In recent years, Oldman has taken on more and more voice acting roles in films and video games, most notably Ignitus in The Legend of Spyro series and as Sgt. Reznov in Call of Duty: World at War. Film wise, he has lent his voice to the animated films Planet 51 and Robert Zemeckis’ A Christmas Carol, in which he voiced three roles.

Future Projects:

Oldman has two slated project upcoming and two in development. First, he can be seen in this month’s The Book of Eli playing opposite Denzel Washington and Mila Kunis as the big bad trying to get his hands on the sacred book. Their has been a lot of hype over his role in the film – hopefully it will be warranted, as it has been almost a decade since he last gave the film world a great memorable villain. Next up, he returns to the hero side of things in Easter Sixteen, in 2011, about the Easter Rising Irish revolution of 1916 staring along with Guy Pierce. In development Oldman has the follow up to The Dark Knight (assuming Christopher Nolan and/or Warner Bros. does make a third film, and I really hope that Nolan does) and Ness (a film that I know nothing about and can only speculate is about the Loch Ness Monster, all I do know is it is scheduled for 2012).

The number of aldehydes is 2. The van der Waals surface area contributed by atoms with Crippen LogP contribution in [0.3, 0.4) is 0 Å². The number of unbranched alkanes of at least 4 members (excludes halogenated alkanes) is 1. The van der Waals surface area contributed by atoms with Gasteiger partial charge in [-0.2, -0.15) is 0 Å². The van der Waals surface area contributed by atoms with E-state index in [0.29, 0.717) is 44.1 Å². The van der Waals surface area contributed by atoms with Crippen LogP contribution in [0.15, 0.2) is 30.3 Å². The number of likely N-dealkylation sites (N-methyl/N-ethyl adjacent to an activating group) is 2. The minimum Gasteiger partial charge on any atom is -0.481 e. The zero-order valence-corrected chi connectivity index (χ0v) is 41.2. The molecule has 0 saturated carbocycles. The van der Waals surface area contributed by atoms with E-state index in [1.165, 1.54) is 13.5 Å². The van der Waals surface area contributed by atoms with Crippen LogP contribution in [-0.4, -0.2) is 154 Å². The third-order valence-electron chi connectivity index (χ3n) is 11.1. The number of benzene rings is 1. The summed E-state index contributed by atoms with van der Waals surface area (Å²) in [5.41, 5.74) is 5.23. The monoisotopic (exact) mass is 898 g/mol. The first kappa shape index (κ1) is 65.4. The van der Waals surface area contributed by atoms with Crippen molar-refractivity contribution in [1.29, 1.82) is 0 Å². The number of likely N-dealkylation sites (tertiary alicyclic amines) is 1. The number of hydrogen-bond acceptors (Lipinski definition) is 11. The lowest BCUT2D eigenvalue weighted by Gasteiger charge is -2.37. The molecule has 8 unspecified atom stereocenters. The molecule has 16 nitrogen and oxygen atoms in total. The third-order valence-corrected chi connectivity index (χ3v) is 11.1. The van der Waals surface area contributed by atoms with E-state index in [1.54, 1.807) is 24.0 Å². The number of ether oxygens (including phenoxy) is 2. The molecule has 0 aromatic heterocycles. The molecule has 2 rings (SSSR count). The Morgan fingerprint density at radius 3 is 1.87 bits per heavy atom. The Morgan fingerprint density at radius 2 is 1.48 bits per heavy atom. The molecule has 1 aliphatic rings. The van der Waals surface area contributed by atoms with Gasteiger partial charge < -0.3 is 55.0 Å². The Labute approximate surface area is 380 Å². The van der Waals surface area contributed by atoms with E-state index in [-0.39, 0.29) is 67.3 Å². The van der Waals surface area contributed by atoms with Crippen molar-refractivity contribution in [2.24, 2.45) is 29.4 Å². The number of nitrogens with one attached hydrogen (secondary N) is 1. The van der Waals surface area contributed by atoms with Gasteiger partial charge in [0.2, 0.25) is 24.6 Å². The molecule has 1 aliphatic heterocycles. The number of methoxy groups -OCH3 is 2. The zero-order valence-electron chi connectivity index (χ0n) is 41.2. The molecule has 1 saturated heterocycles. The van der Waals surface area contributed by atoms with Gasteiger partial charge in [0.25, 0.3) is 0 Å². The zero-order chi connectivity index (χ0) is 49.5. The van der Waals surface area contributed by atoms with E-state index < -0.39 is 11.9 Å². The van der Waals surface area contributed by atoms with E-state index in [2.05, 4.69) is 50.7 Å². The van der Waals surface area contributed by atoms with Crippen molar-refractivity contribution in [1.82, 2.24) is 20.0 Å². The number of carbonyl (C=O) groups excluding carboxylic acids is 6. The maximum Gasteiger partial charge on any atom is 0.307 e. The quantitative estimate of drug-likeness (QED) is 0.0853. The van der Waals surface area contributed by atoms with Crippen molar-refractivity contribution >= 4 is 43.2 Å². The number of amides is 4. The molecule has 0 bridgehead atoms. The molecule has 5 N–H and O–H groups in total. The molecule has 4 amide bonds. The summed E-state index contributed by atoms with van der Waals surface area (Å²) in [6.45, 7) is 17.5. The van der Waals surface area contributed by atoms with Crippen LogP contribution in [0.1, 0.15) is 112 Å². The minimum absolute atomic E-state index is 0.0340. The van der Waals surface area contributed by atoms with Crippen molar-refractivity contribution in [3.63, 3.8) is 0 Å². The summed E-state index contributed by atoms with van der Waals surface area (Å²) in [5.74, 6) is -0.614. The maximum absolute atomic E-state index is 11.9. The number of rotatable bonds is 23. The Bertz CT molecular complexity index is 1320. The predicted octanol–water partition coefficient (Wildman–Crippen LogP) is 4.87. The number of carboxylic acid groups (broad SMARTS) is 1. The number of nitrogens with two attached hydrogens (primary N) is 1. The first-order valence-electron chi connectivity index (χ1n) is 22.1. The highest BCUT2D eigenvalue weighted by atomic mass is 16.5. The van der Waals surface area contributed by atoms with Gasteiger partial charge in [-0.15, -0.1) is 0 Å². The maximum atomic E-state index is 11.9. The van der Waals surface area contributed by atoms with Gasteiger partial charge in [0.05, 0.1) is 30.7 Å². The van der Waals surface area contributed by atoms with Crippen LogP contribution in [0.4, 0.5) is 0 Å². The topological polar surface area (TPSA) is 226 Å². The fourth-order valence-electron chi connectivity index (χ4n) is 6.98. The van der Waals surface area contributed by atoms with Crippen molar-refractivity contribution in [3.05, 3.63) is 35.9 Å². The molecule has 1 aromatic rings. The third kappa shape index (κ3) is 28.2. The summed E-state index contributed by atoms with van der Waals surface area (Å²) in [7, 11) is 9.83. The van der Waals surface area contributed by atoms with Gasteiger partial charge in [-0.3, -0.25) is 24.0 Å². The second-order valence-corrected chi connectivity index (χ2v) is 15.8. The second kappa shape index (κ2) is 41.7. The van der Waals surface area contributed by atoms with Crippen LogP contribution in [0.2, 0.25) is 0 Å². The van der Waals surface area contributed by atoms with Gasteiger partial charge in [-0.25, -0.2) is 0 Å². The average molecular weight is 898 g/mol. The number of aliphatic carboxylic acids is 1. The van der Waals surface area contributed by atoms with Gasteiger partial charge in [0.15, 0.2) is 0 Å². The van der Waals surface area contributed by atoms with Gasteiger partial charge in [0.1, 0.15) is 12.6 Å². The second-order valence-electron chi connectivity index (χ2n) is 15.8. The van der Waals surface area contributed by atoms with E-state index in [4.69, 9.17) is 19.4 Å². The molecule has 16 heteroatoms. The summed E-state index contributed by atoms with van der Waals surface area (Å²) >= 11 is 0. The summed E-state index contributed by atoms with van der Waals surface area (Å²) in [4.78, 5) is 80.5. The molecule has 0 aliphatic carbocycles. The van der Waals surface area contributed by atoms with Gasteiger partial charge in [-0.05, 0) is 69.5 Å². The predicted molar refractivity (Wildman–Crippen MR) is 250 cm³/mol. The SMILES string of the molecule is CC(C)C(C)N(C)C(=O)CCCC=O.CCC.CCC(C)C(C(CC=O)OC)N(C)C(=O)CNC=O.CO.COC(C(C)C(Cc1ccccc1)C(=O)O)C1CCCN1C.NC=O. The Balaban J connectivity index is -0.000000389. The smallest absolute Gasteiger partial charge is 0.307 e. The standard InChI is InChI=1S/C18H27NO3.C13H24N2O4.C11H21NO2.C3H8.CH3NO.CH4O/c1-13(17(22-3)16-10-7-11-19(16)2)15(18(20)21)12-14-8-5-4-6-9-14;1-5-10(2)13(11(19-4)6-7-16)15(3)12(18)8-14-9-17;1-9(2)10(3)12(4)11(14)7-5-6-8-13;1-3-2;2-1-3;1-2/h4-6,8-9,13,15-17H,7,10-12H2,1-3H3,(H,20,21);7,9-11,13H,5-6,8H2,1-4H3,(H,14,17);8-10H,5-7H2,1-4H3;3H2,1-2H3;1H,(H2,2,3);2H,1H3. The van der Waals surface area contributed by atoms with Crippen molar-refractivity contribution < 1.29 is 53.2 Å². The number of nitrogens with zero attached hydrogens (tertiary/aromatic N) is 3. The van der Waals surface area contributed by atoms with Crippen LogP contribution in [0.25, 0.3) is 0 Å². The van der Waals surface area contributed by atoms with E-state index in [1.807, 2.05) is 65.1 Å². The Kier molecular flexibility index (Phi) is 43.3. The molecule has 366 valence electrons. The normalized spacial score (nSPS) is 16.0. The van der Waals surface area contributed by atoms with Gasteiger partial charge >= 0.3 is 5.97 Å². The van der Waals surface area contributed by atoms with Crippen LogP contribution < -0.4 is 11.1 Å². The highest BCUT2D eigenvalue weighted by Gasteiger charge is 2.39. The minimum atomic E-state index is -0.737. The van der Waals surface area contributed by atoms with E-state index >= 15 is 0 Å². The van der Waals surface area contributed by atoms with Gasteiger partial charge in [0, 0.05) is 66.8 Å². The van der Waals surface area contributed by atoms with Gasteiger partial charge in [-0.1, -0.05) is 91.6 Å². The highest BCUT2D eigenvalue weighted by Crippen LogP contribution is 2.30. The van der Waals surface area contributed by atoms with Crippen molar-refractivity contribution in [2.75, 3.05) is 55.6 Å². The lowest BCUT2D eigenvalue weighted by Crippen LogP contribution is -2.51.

Gary Oldman Box Set (Selected Filmography/Career Highlights)

1.)                Sid and Nancy (1986) [DVD] – Lead
2.)                JFK (1991) [Blu-ray/DVD] – Supporting*
3.)                Dracula (1992) [Blu-ray/DVD] – Lead
4.)                True Romance (1993) [Blu-ray/DVD] – Supporting
5.)                Leon (1994) [Blu-ray/DVD] – Supporting
6.)                The Fifth Element (1997) [Blu-ray/DVD] – Supporting*
7.)                Nil by Mouth (1997) [DVD] – Writer/Director
8.)                The Contender (2000) [DVD] – Supporting
9.)                Harry Potter and the Prisoner of Azkaban (2004) [Blu-ray/DVD] – Supporting*
10.)            Batman Begins (2005) [Blu-ray/DVD] – Supporting*
11.)            Harry Potter and the Order of the Phoenix (2007) [Blu-ray/DVD] – Supporting*
12.)            The Dark Knight (2008) [Blu-ray/DVD] – Supporting*

*Editor’s Picks